Uber has introduced two global first features that will hopefully improve the safety of Australian delivery riders.
Uber Australia has launched a six-point user checklist.
This checklist requires Uber Eats delivery riders to confirm their bike is safe to ride before starting delivery work.
The in-app checklist asks riders to confirm:
- Their brakes and tires are in good condition,
- Reflectors and lights are attached, and
- To follow relevant road rules.
Speaking to Business Insider Australia, Sachin Kansal, Uber’s senior director of product management, said:
“A lot of delivery people are going to intuitively check for these things, and they will take these precautions. However, we want to add an extra layer of expertise, honestly, on the screen, so that it’s very easy for them to see these as a visual reminder.”
In Australia, it is already unlawful for bike riders to use public roads without wearing a helmet.
Uber Australia says it will soon roll out free safety packages to riders, which will include:
- Reflective vests,
- Mobile phone holsters,
- Bike lights and
- A bell.
NSW had earlier established Gig Economy Joint Taskforce to investigate those tragic incidents.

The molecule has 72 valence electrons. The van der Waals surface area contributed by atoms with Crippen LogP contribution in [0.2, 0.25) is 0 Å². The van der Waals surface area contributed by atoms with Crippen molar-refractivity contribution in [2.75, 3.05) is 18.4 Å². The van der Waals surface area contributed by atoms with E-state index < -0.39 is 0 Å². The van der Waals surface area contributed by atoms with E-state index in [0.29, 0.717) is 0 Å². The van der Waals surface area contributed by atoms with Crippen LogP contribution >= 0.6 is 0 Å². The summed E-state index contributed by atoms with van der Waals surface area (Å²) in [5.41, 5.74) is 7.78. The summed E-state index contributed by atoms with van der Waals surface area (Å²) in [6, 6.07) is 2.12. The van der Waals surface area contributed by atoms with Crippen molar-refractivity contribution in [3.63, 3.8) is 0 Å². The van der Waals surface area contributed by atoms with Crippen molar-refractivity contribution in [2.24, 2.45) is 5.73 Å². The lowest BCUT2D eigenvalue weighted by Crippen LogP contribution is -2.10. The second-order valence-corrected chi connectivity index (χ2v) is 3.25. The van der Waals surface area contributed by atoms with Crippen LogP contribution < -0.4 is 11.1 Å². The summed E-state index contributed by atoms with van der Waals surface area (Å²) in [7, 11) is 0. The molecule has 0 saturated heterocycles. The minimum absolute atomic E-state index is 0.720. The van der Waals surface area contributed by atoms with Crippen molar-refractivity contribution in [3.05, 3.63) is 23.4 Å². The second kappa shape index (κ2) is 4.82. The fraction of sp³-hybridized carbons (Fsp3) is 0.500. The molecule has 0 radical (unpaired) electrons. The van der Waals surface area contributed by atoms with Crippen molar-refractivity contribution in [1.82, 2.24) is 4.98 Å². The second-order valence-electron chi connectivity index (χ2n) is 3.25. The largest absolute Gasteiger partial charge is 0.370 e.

The taskforce has recently released its draft safety guidelines.
The guidelines place responsibility with the tech companies such as Uber to ensure their apps are designed to be used safely.
This should be done based on delivery times, traffic conditions and average rider speeds.
The guidelines also point to the long hours and significant physical exertion food delivery can entail.
According to Uber Eats, it locks riders out of the app once they reach a cumulative total of 12 hours on the road.
Sachin Kansal adds:
“We regularly partner with experts, with the industry, with regulators … and we want to make sure that we are participating in that dialogue, especially when it comes to road safety.”
Federally, Labor and the union want an independent tribunal to give riders employee-like rights.
This includes access to a minimum wage.
Transport Workers Union (TWU) national secretary Michael Kaine said in a statement:
“This move, which follows the NSW Taskforce’s limp guidelines shows that when government attitudes fail to address the core safety implications of exploitation, food delivery companies will make bare minimum changes for some good PR, while continuing to rip off workers and put them in danger.”
The Gig Economy Joint Taskforce’s final report and recommendations will be tabled next month.
WATCH VIDEO: Tushar Bareja shows how to do Uber Eats in Australia on an electric bike.